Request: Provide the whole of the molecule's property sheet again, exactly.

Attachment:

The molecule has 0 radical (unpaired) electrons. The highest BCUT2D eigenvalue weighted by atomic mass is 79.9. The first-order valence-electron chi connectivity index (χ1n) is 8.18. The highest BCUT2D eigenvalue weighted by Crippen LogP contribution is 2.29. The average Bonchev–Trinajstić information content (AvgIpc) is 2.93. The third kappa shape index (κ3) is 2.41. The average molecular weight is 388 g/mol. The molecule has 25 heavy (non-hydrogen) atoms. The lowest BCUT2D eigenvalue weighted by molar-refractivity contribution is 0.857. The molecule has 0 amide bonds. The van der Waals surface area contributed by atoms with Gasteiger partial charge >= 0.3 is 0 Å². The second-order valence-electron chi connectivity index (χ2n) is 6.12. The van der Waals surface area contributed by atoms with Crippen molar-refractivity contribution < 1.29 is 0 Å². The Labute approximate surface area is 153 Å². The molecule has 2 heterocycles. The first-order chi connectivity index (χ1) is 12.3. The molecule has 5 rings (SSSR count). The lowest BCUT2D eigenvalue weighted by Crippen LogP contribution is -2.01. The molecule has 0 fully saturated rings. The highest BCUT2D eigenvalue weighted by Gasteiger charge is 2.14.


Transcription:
The molecule has 0 radical (unpaired) electrons. The highest BCUT2D eigenvalue weighted by atomic mass is 79.9. The first-order valence-electron chi connectivity index (χ1n) is 8.18. The highest BCUT2D eigenvalue weighted by Crippen LogP contribution is 2.29. The average Bonchev–Trinajstić information content (AvgIpc) is 2.93. The third kappa shape index (κ3) is 2.41. The average molecular weight is 388 g/mol. The molecule has 25 heavy (non-hydrogen) atoms. The lowest BCUT2D eigenvalue weighted by molar-refractivity contribution is 0.857. The molecule has 0 amide bonds. The van der Waals surface area contributed by atoms with Gasteiger partial charge >= 0.3 is 0 Å². The second-order valence-electron chi connectivity index (χ2n) is 6.12. The van der Waals surface area contributed by atoms with Crippen molar-refractivity contribution < 1.29 is 0 Å². The Labute approximate surface area is 153 Å². The molecule has 2 heterocycles. The first-order chi connectivity index (χ1) is 12.3. The molecule has 5 rings (SSSR count). The lowest BCUT2D eigenvalue weighted by Crippen LogP contribution is -2.01. The molecule has 0 fully saturated rings. The highest BCUT2D eigenvalue weighted by Gasteiger charge is 2.14.